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About Adam Morton

A son, grandson, brother, husband and nephew (three times over) of pastors, Adam somehow ended up in the family business and serves a very old Lutheran congregation in Lancaster, PA. In his spare time (which no longer exists, because he has a toddler) he plays games with too many rules and shouts at cats.

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Author Archive

    Life Outside the Camp: Cancellation, Purity, and Public Space

    The Goal of Cancellations is Not so Much to Target Unpopular People, as to Maintain a Shared Space Free of Contaminants.

    God Has Made a Decision About You

    Rare Beauty in a Guide to Luther’s Small Catechism for Teenagers

    Blood on the Chalkboard: Faith, Fear, and Education

    “Instead of the schools existing to educate, they exist to provide a safe space from education.” So a friend described the goals of a certain party within her church. In a panic that their colleges are “liberalizing” (which is to say, scattering weeds within a carefully tended garden of white conservative Protestant subculture), they want […]

    Lancaster Conference Audio Files: Grace, Peace, and Personal Survival for the Preacher

    Several weeks ago in June, when this old world was just slightly younger, some of the Lord’s own rabble met in Lancaster, Pennsylvania for Mockingbird’s first ever conference for pulpit-lurkers: “Grace, Peace, and Personal Survival for the Preacher”. It was not a terribly large group, but the food and wine were plentiful, and the talks […]

    A Terrifying Act of Clemency

    A certain sometimes-Presbyterian WWE enthusiast and former game-show host from Queens, preternatural in the ancient American art of getting attention, has commanded the usual furor of late — but for reasons that, even by his own standard, count as unusual. While the handshake in Singapore with Kim the 3rd is startling enough (for good, we […]

    The Preacher Goes to Fashion Week: Jim Carrey’s Gospel Madness

    Vanity of vanities, says the Preacher,     vanity of vanities! All is vanity. God, in his mercy, sends preachers. Some are well-educated and institutionally-approved folk serving the faithful in fine old churches, but in these last days we should take no alarm that the same Lord who spoke through Balaam’s ass might again choose an eccentric […]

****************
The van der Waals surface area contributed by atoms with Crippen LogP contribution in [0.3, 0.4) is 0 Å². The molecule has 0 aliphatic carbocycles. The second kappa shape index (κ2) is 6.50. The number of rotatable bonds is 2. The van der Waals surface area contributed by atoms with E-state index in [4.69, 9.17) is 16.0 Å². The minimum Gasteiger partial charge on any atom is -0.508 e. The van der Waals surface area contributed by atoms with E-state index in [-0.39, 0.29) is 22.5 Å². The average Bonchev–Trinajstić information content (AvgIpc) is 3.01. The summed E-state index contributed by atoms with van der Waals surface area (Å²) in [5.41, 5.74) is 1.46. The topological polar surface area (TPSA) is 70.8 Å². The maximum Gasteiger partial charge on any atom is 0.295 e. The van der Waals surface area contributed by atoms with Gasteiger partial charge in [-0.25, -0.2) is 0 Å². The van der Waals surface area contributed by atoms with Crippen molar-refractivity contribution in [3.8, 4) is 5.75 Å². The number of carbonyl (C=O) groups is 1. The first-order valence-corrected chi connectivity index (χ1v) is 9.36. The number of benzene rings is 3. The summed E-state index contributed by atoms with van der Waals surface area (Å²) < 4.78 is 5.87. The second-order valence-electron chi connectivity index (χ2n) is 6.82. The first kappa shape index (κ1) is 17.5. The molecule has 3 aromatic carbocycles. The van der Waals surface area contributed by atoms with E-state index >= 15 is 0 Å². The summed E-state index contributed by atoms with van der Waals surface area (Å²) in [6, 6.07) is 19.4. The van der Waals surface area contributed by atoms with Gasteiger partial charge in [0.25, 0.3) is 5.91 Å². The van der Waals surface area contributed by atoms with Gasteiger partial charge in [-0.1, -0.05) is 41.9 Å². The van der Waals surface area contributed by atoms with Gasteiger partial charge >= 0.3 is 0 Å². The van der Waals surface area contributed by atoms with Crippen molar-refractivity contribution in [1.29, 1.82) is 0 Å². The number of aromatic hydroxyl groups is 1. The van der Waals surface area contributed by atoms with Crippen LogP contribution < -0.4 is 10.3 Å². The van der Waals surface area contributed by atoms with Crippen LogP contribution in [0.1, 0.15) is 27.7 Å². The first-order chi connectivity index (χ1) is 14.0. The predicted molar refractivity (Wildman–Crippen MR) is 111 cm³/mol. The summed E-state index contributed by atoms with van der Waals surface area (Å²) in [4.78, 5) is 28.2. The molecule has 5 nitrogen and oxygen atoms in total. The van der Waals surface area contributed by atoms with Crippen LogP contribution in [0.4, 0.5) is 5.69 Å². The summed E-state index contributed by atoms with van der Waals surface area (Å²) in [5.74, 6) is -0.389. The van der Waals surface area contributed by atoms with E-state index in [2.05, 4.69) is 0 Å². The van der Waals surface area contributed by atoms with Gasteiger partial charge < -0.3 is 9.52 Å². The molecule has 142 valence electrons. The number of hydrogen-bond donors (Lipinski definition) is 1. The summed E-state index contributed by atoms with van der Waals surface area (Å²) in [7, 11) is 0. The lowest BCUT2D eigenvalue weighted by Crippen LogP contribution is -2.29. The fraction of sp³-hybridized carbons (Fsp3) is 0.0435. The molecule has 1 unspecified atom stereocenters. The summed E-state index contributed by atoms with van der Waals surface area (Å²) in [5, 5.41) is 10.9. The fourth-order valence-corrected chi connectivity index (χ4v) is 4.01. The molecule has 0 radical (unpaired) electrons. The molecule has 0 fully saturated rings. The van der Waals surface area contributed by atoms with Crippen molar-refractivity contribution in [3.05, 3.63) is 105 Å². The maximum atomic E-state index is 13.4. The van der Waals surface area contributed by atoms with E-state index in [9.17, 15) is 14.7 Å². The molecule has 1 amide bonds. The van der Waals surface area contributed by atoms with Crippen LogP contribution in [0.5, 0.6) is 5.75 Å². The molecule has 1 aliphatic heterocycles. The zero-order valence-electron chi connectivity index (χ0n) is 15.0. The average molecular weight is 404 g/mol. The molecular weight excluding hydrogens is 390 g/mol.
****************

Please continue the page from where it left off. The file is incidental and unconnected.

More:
With My Own Eyes by Bo Giertz – A Review

    By personal habit, and soon by way of formal study (again), I read a good deal of academic theology. It isn’t always easy going down – sometimes quite far from it, as most working theologians are not sparkling writers. By contrast, I don’t read much popular Christian literature. It isn’t my thing, and I justify […]

    From the Archives: God Is Not The Archives

    A throwback from Adam Morton.  One great benefit of regularly preaching and teaching from the Bible in exchange for money, aside from the money itself (fine, not spectacular), is that it forces me into confrontation with portions of scripture that would otherwise escape notice. My spiritual discipline is inadequate to compel this in any other way. […]

    The God of Order and the God of Cabbage Hill

    Most Sundays you can find me in the pulpit of an imposing brick church on the western edge of downtown Lancaster, Pennsylvania. One-way streets join in odd angles and strange numbers before its disused front doors; Cabbage Hill at once rises and descends behind it into a labyrinth of narrow alleys, overhead power lines, and […]

    The Father You Have, Not the Father You Want: Cross and Glory in Guardians of the Galaxy Vol. 2

    “A typical American film, naive and silly, can — for all its silliness and even by means of it — be instructive. A fatuous, self-conscious English film can teach one nothing. I have often learnt a lesson from a silly American film.” So judged the famously austere Austrian philosopher Ludwig Wittgenstein, fanatical opponent of intellectual affectation […]

    How to Have (Just) One God – A Conference Breakout Preview

    Perhaps the most basic piece of information about the Christian faith — so basic that in the West it is more assumed than taught, even to the unchurched — is that there is one God. We don’t have to think much about this. When somebody says they are religious, we assume that they believe in […]

    The Church Without Christ and the Ghost of Christmas Future

    I am an American Christian, however little I sometimes want to own that label. God, preaching, and proper theology may matter to me, but I know there is a business side of the church that demands pragmatic response. Bills must be paid, complaints satisfied, and attendance must be kept up, and all these things seem to ask […]